THESE days there’s some tough big-inch alloy-headed Holden V8s, but one of my all-time-favourite combos is the TQ20-TQ30, flat-top, stock-stroke 308
This article was originally published in the May 2015 issue of Street Machine
Back in the 70s, Sig Erson was the first well-known American cam company to start manufacturing cams for Holden V8s. Until then, Holden cams were regrinds.
There were two SE cams in particular, a mildly torquey TQ20 with email@example.com on 111° lobe centres, and the TQ30 with firstname.lastname@example.org. The TQ30 was a much rougher street-strip hydraulic cam.
Then someone ground the TQ20 intake and TQ30 exhaust lobes on a US blank billet with 106° lobe centres. Installed six degrees advanced, these tiny little cams defied logic. Cars would run well into the 12s with over 105mph terminal speeds, yet were civil on the street. They easily made more than 300hp (Moroso) on pump fuel.
For a bottom end, there was nothing special required. Block prep was simple: polish the valley so the oil ran back and then deck-plate the bore and hone the cylinders for Federal-Mogul 30thou-over cast flat-top L34 pistons.
These had to be set up with big piston-to-wall clearances and would rattle when they were cold – they were nearly as strong as forged pistons. The stock cast-iron 3.062in-stroke crank could survive every abuse imaginable. All that was needed was to carefully chamfer and balance the oil holes – if you were cashed up.
Absolutely mandatory was fitting SPS high-tensile rod bolts to the stock rods and resizing with two- to three-thou crush. The bearings used were L34 Repcos. Oil seals came in two types, rope or neoprene, and the only blocks available in the 70s were Trimatic patterns. Later blocks had the Chev bolt pattern, which made it easy to run a Powerglide or TH400 gearbox.
Bob wrote our first tech story on the humble Holden V8 way back in SM, June/July ’82! It is interesting to look back and see that back then, the 308 was regarded as somewhat fragile compared to its Chev brethren, and Bob listed a litany of woes that befell street-driven V8s in the 70s
The best timing set was the Rollmaster double-row with a JWIS chain, as it made it easy to degree the custom-ground TQ20-TQ30 cam. High-tensile pushrods added some lift, and roller rockers were essential because the stock pressed-tin fulcrum-style rocker arms were crap and used to mushroom over the ends of the valves. Also, when some decent valve springs were used, the pushrods would go right through the stock tin rocker arms. Grey and white Isky doubles were used for the valve springs.
Before alloy heads came on the market, the stock cast-iron red heads had to be ported by someone who knew what they were doing. If you tried to copy the porting techniques used on any conventional head they wouldn’t flow. Most people were getting 400hp of air flow out of them. If you rolled the short side back into the seat, however, the heads would flow perfect cfm per square inch of valve.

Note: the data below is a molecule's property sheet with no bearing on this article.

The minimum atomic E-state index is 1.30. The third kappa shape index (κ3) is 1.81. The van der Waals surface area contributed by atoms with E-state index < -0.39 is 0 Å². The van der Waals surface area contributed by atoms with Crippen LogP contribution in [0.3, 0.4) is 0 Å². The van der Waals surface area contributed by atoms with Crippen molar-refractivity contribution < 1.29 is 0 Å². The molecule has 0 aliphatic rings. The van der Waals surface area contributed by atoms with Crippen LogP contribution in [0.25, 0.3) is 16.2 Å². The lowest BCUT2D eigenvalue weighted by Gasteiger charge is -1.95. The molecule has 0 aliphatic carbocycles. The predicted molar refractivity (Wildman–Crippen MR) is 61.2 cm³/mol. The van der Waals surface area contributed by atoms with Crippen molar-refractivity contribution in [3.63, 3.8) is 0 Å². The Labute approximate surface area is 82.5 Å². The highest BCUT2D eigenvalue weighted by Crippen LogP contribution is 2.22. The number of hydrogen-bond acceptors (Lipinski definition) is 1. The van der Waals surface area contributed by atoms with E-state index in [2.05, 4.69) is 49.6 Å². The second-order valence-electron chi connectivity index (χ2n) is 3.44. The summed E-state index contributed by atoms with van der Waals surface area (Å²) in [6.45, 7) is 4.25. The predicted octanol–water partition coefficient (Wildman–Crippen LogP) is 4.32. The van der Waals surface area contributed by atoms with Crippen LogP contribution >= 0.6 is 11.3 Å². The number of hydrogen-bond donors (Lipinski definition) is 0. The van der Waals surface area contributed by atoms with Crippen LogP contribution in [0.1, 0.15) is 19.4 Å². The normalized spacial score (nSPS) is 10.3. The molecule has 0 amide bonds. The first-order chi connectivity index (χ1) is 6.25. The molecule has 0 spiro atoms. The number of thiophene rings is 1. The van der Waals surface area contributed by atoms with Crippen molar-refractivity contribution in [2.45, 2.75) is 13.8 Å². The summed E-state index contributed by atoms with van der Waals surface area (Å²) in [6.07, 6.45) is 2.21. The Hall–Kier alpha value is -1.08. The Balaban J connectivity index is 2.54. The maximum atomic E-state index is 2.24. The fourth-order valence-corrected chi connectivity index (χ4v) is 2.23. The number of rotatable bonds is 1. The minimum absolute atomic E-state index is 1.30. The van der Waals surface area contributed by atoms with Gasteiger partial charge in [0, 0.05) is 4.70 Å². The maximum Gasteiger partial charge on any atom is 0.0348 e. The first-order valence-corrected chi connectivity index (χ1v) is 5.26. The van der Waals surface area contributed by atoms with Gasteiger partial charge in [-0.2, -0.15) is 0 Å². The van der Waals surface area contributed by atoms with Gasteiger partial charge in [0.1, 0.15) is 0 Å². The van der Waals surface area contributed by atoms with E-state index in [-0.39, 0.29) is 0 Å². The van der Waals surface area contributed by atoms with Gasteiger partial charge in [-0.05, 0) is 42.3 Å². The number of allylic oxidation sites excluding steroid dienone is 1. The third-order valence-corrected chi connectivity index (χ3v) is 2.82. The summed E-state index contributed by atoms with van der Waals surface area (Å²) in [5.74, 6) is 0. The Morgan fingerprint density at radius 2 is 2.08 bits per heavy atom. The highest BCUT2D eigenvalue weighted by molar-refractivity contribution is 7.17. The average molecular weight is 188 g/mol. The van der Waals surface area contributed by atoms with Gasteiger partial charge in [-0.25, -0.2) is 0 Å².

A stock 1.75in intake could flow 410hp, and a 1.94in intake valve could flow 480hp. The exhaust on the other hand was too easy to make flow. With just a radius seat, the stock 1.5in valve would flow nearly the same as a 1.75in intake. The heads were machined to give a final compression of 10.5:1 with the flat-tops.
The stock two-plane manifold would knock quite a bit of flow off a good set of heads, and the best intake to run at the time was an out-of-the-box single-plane Edelbrock Torker with a two-inch open spacer. Later came the Peter Michaels manifold and the Torque Power manifold. For a carburettor, my favourite was a 650 double-pumper fitted with stepped downleg boosters and an 800 Holley baseplate. When the carburettor was set up right it was a bolt-on 20ft-lb and 20hp over anything else.
For exhaust pipes, we had two very good manufacturers: Genie and Pacemaker. Both sets of four-into-one extractors worked well. For tri-Ys, the best designs were the pipe-over-cone type – if you got the wrong type, they were a bolt-on 50hp loss and you’d lose half a second and 5mph at the track. The other thing we found was that turbo mufflers aren’t made equal. One particular brand lost 100hp on the dyno. It wasn’t until we cut them open that we found out why: the two-inch turbo mufflers had a much smaller 1.25in pipe in the middle.
We also used a blueprinted Precision oil pump and a re-curved stock Bosch Holden electronic distributor with a 302 XD rotor and stock early-model 308 small cap. A red Bosch GT40 coil was as good as any.
For oil, Pennzoil 25-50 or Penrite HPR30 was used. On most motors, I made my own louvred windage tray or used a High Energy pan. It’s essential to have some sort of oil control in the 308. Fuel supply is also critical. I used a Holley red or blue pump set-up with around 5psi pressure. While this combination sounds basic, it embarrassed a lot of Chevs and Fords in its day, and would hold its own against a lot of cars these days. In a 3150lb car, like the old sludge ute, a combo like this would run low 12s at 109mph all day.